Stability of Excitons at Room Temperature in GaN Quantum Wells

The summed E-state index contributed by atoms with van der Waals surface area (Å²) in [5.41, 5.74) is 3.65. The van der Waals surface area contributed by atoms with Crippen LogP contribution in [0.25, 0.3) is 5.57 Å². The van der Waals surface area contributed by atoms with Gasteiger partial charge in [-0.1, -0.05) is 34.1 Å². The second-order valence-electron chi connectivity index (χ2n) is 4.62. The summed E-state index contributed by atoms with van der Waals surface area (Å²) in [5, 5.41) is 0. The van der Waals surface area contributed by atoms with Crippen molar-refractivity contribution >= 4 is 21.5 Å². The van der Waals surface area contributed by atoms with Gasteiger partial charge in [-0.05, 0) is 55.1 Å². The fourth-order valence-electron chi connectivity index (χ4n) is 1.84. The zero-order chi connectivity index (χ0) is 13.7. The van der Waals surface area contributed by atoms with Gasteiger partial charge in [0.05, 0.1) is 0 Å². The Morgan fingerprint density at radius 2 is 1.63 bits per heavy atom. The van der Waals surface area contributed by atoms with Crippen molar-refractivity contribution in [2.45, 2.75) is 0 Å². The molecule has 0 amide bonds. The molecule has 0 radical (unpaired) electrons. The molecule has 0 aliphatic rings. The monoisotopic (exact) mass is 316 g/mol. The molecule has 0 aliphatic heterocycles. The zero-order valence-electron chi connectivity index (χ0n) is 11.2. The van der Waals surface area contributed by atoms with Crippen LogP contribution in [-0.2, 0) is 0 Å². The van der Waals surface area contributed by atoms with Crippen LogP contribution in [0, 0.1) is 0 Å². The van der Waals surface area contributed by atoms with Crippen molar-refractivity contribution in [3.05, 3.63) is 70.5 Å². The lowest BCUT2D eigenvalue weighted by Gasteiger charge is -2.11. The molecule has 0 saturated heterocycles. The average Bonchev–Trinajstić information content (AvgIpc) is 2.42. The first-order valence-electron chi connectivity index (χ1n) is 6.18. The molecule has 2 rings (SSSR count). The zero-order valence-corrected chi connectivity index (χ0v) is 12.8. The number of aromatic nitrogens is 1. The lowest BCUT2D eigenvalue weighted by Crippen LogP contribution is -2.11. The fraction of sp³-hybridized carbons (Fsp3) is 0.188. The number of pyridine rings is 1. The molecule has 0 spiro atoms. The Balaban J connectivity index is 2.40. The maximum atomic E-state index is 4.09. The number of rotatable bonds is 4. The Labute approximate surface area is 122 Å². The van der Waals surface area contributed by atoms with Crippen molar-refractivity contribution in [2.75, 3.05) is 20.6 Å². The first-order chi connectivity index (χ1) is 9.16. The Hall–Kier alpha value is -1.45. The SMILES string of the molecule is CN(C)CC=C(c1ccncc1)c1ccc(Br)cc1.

The effects of extreme confinement on the electronic, excitonic, and radiative properties of atomically thin GaN quantum wells were studied through use of first-principles calculations. It was shown that extreme quantum confinement shifts the bandgap of GaN into the deep-ultraviolet (UV) and increases the exciton binding energy up to 215 meV, stabilizing excitons against thermal dissociation at room temperature. The luminescence is transverse-electric polarized, which facilitates light extraction from c-plane heterostructures. These results demonstrate that atomically thin GaN quantum wells exhibit stable excitons at room temperature for potential applications in efficient light emitters in the deep UV as well as room-temperature excitonic devices. Deep UV light emission has applications in germicidal sterilization, water purification, gas sensing, and UV curing.